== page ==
I have been trying to catch up on my stack of unread Outdoor Photographer magazines lately. I brought my final three unopened issues along with me for a long day of plane rides from Omaha, Nebraska, to Portland, Oregon, about two weeks ago. In the September 2010 issue, I came across an article by Randy Wells in which he recounted his retracing of John Steinbeck’s epic tour of America chronicled in his 1962 travelogue Travels with Charley: In Search of America. I am a big John Steinbeck fan (though I’ve never read this particular book), so I read on. It was an interesting article in its own right, but what really resonated with me were Steinbeck’s observations on traveling—more specifically, the idea of a journey as an entity all its own: “A journey is a person in itself; no two are alike… We find after years of struggle that we do not take a trip; a trip takes us.”
Now, I’m not going to pretend that any of my one-week journeys (punctuated most days by a comfy motel stay) holds a candle to a three-month trans-American voyage in a camper with a French poodle (Charley), but it is true that my trips develop their own personality and, accordingly, impose their own will. Steinbeck goes on to say, “Once a journey is designed, equipped, and put in process, a new factor enters and takes over. A trip, a safari, an exploration, is an entity, different from all other journeys. It has personality, temperament, individuality, uniqueness. In this a journey is like marriage. The certain way to be wrong is to think you control it.”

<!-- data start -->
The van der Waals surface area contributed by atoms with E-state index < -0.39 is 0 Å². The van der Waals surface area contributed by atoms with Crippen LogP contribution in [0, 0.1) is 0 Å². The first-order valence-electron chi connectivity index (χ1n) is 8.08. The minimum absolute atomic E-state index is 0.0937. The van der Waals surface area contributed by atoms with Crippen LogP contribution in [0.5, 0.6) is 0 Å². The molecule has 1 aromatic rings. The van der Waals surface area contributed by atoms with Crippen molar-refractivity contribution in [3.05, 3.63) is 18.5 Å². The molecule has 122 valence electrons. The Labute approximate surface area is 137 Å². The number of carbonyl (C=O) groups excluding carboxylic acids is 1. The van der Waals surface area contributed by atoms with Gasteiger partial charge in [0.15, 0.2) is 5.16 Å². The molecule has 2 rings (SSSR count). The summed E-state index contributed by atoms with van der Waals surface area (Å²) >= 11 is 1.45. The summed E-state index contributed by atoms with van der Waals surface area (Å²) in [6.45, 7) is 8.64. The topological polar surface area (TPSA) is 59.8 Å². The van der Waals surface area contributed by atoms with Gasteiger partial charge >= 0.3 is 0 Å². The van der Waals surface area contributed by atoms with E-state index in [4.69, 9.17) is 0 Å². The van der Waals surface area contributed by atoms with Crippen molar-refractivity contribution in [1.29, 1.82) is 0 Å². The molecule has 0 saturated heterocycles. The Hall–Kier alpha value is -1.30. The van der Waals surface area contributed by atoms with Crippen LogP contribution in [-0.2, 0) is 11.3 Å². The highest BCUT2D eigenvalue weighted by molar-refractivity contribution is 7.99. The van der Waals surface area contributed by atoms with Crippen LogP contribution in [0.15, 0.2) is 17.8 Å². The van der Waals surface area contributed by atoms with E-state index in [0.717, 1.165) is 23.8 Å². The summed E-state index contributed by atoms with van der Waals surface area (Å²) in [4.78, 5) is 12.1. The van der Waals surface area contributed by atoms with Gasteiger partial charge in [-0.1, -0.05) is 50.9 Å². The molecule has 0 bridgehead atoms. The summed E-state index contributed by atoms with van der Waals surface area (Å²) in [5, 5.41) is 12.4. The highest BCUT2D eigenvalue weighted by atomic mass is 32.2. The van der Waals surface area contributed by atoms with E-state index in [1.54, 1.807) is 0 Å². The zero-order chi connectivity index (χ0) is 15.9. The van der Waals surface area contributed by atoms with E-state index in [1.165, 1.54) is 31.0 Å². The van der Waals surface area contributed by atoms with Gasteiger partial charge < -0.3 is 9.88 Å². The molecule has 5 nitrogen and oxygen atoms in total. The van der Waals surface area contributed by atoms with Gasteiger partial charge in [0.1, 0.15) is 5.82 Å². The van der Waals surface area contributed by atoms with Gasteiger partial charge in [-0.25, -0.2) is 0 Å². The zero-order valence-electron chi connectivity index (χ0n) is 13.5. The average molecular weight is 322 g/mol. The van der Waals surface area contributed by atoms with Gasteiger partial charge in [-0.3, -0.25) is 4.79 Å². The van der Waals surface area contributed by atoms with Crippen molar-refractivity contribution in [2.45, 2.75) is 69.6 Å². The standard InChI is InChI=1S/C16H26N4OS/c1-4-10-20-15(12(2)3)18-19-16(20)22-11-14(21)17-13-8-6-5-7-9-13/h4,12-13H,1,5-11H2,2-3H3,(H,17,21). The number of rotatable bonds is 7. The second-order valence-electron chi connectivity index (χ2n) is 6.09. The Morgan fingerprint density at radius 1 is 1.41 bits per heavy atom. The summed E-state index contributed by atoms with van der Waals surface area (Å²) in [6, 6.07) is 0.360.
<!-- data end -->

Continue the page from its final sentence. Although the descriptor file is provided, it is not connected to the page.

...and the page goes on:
Never had such a concept held more relevance than right then, on that flight. Already my Oregon trip had been letting me know who was boss. The night before, the Omaha airport (as well as our house in eastern Council Bluffs) had been pummeled by a violent hailstorm. The airport was closed for hours, eventually delaying all the next morning’s flights (including mine). I got into Denver well after my connecting flight to Portland had departed, so my fifty-minute layover swelled to three hours.
The original plan was to arrive at Portland International Airport at 10:00 am, take the hour-long train ride through Portland to my good buddy Ben’s apartment in Beaverton, and go explore the city for several hours before embarking on a road trip to Crater Lake National Park. As it happened, though, I didn’t arrive at his apartment until it was nearly time to leave again. So I had just enough time to gather most of my photography gear into two bags, pack a change of clothes, and load up Ben’s car in preparation for a weekend tour of Crater Lake, Diamond Lake (where Ben, his wife [Lori], their young son [Leo], and I would camp), and the waterfalls of Umpqua National Forest.
I understood early on that this journey would test my limits of sleep deprivation. Not only had Ben and I planned sunrise and sunset shots every day, but I also caught a cold on our first full day of camping, which seriously impaired my ability to sleep. Nonetheless, I had no plans to slow down. It was exhilarating being in such a gorgeous area, and Diamond Lake was even more beautiful than I had expected. The lakeshore was adorned with an amazing display of lush wildflowers, and Mount Bailey loomed beautifully across the lake. It was like walking into a postcard.
And as I fully expected, Crater Lake was stunning (behold its intense blueness below). With the exception of a brief storm, which made for an amazing sunset our second day there, the weather was perfect. I only wish Teri had been there to see it. She had decided not to join me for the trip, and her absence had begun to assert itself as another part of the journey’s complexion. She has accompanied me on all my major trips since we met in 2004, meaning that this was to be the longest period we’ve been apart. This made it all the more important to fully document the trip through photos, so I could show her what she missed, meaning I spent a lot of time with my camera.
The photos in this post are from Friday night and Saturday before sunset. I’ll share the rest of our visit to Crater Lake in the next post.